Get ready for a whole lotta beige.

I’m having a very love hate relationship with pork right now. On one hand, pork is unbelieveably delicious, and bacon is one of my major food groups. On the other, exposure to 18+ hours of smoking pig has left every one of my pores, hairs, lungs, bath towels, dogs and pieces of upholstered furniture embedded with immense amounts of microscopic pork particulate. Which is not as much fun as it sounds, trust me.

The week has been pretty meat-free since Memorial Day to give my kidneys some time to recover from protein overload, so it was as good a week as any to bust out The New Moosewood Classics for some tofu mac and cheese and a simple green salad and vinaigrette. Because if I’m going to eschew pork, there should at least be cheese. Lots and lots of cheese.

We’re already off to a good start with three three! THREE kinds of cheese.

I chose the recipe because I’ve been tired and stressed this week and wanted something comforting*, but approached it with a pretty high level of trepidation – I take my macaroni and cheese VERY SERIOUSLY. Not to toot my own horn, but my personal mac and cheese recipe is a decadent multi-cheese affair that can raise your cholesterol 27 points in the time in takes to fork up your second bite. And as dishes full of butter, cheese and starch are wont to be, it is DE-FRIGGING-LICIOUS. So it makes sense that I am mistrustful of a mac and cheese recipe with no butter, no whole milk and tofu.

I don’t really do tofu. I know, I know, it’s good for me, it can take on whatever flavor you want, you can cook it in lots of ways, etc etc etc. I know all these things. I just don’t care. It’s jiggly and weird. But it’s one of those things that I feel like I need to learn to like more; it worked for lentils, spinach and chickpeas, so I assume it can work for tofu. Since tofu icks me out more than those other things, I decided to start with baby steps and mask my tofu with cheese.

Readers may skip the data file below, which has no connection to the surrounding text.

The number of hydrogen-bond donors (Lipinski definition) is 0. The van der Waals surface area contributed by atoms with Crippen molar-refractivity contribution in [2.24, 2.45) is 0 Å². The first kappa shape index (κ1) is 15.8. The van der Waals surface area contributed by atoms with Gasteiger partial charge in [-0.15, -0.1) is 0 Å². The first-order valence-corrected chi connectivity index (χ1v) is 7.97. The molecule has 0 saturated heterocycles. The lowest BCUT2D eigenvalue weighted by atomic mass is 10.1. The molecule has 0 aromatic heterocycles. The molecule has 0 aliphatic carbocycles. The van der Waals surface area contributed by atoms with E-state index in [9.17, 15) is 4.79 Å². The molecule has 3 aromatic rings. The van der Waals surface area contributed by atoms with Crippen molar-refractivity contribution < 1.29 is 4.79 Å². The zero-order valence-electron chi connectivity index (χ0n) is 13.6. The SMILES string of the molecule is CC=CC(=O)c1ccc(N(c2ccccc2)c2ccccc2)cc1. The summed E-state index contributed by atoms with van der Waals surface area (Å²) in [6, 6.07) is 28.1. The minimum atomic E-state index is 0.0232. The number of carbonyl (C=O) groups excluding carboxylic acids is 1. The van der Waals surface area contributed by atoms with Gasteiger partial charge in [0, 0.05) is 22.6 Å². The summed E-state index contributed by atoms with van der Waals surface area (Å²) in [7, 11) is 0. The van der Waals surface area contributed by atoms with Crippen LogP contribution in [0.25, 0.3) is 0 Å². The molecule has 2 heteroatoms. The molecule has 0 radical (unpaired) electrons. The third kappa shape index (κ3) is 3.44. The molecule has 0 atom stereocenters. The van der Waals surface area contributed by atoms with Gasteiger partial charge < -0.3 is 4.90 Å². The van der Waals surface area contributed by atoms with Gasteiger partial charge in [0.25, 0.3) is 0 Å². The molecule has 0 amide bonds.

Some of you may think this is cheating. You are free to kiss my weirded-out-by-tofu ass.

*Also because I wanted something CHEAP. 60 pounds of pork does throw a bit of a wrench into the old grocers’ bill, wot wot?

These? Do not belong in my macaroni and cheese.

I’m of the mind that raw onions do not belong in my mac and cheese. Sauteed or caramelized onions, maybe, if they’re just sprinkled on top. But raw onions? I am not convinced. I am nothing if not a follower of directions, though, so onion was duly minced.

Blender cam, activate!

Since this is a tofu-based sauce there’s no roux and no bechamel, just a blenderful of raw ingredients: garlic, milk, yogurt, cheddar and parmesan, mustard, pepper, a pinch of nutmeg…

I eat tofu rarely. And by rarely, I mean never.

…and tofu. A big ol’ wiggly block of silken tofu. Oh, and turmeric to boost the mixture’s color, in the hopes that you’ll be fully fooled into thinking you’re eating real mac and cheese.

The whole mess gets blended into a pale yellow, thickish sauce. I dipped a pinky in to check for seasoning, and recoiled in horror: it was not good. The raw garlic and mustard were overpowering, and the cheeses – two very sharp cheddars and a pungent pecorino – were totally lost in the tangy-ness of the yogurt and the bland mass of the tofu. It was the embodiment of everything that keeps me from using more vegetarian and vegan cookbooks; a hideous wolf in sheep’s clothing, a vile health amalgam masquerading as a cheese sauce.